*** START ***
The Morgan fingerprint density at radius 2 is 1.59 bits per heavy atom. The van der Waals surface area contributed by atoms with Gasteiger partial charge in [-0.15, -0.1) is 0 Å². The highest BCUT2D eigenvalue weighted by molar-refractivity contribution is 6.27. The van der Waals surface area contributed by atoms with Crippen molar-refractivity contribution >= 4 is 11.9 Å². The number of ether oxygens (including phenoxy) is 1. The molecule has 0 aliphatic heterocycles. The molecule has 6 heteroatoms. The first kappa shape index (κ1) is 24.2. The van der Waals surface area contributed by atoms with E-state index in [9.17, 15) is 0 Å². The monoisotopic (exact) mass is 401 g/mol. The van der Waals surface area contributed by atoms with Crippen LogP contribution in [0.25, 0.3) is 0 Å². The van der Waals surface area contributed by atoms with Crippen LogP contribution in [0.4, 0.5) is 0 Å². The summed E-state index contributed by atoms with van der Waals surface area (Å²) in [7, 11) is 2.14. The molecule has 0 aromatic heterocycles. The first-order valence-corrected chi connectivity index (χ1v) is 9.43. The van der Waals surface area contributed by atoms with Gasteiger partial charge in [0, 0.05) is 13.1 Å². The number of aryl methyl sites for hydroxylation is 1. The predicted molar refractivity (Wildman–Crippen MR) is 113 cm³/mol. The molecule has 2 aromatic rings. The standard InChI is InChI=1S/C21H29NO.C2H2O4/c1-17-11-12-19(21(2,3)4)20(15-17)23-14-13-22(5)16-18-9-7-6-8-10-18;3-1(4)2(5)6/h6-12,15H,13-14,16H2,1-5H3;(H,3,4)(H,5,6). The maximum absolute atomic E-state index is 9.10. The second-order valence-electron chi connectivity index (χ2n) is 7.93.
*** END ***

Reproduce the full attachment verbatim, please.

The Morgan fingerprint density at radius 2 is 1.59 bits per heavy atom. The van der Waals surface area contributed by atoms with Gasteiger partial charge in [-0.15, -0.1) is 0 Å². The highest BCUT2D eigenvalue weighted by molar-refractivity contribution is 6.27. The van der Waals surface area contributed by atoms with Crippen molar-refractivity contribution >= 4 is 11.9 Å². The number of ether oxygens (including phenoxy) is 1. The molecule has 0 aliphatic heterocycles. The molecule has 6 heteroatoms. The first kappa shape index (κ1) is 24.2. The van der Waals surface area contributed by atoms with E-state index in [9.17, 15) is 0 Å². The monoisotopic (exact) mass is 401 g/mol. The van der Waals surface area contributed by atoms with Crippen LogP contribution in [0.25, 0.3) is 0 Å². The van der Waals surface area contributed by atoms with Crippen LogP contribution in [0.4, 0.5) is 0 Å². The summed E-state index contributed by atoms with van der Waals surface area (Å²) in [7, 11) is 2.14. The molecule has 0 aromatic heterocycles. The first-order valence-corrected chi connectivity index (χ1v) is 9.43. The van der Waals surface area contributed by atoms with Gasteiger partial charge in [0, 0.05) is 13.1 Å². The number of aryl methyl sites for hydroxylation is 1. The predicted molar refractivity (Wildman–Crippen MR) is 113 cm³/mol. The molecule has 2 aromatic rings. The standard InChI is InChI=1S/C21H29NO.C2H2O4/c1-17-11-12-19(21(2,3)4)20(15-17)23-14-13-22(5)16-18-9-7-6-8-10-18;3-1(4)2(5)6/h6-12,15H,13-14,16H2,1-5H3;(H,3,4)(H,5,6). The maximum absolute atomic E-state index is 9.10. The second-order valence-electron chi connectivity index (χ2n) is 7.93.